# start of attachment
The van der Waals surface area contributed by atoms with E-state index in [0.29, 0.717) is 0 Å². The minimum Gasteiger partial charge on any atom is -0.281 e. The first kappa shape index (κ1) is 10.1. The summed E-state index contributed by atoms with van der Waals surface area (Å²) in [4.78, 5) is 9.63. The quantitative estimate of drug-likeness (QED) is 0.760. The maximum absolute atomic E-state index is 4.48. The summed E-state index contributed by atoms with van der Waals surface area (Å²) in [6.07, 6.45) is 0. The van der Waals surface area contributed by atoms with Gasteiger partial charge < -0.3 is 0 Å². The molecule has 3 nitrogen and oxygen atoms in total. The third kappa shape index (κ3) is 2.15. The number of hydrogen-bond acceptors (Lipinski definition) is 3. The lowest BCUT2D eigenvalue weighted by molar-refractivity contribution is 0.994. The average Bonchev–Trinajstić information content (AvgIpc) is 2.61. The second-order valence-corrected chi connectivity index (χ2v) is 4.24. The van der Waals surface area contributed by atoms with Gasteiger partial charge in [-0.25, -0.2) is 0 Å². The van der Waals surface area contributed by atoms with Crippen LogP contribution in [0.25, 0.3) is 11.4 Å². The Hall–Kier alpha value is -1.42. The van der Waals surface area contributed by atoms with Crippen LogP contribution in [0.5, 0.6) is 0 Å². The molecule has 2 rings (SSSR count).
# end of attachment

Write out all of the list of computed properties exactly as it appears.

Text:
The van der Waals surface area contributed by atoms with E-state index in [0.29, 0.717) is 0 Å². The minimum Gasteiger partial charge on any atom is -0.281 e. The first kappa shape index (κ1) is 10.1. The summed E-state index contributed by atoms with van der Waals surface area (Å²) in [4.78, 5) is 9.63. The quantitative estimate of drug-likeness (QED) is 0.760. The maximum absolute atomic E-state index is 4.48. The summed E-state index contributed by atoms with van der Waals surface area (Å²) in [6.07, 6.45) is 0. The van der Waals surface area contributed by atoms with Gasteiger partial charge < -0.3 is 0 Å². The molecule has 3 nitrogen and oxygen atoms in total. The third kappa shape index (κ3) is 2.15. The number of hydrogen-bond acceptors (Lipinski definition) is 3. The lowest BCUT2D eigenvalue weighted by molar-refractivity contribution is 0.994. The average Bonchev–Trinajstić information content (AvgIpc) is 2.61. The second-order valence-corrected chi connectivity index (χ2v) is 4.24. The van der Waals surface area contributed by atoms with Gasteiger partial charge in [-0.25, -0.2) is 0 Å². The van der Waals surface area contributed by atoms with Crippen LogP contribution in [0.25, 0.3) is 11.4 Å². The Hall–Kier alpha value is -1.42. The van der Waals surface area contributed by atoms with Crippen LogP contribution in [0.5, 0.6) is 0 Å². The molecule has 2 rings (SSSR count).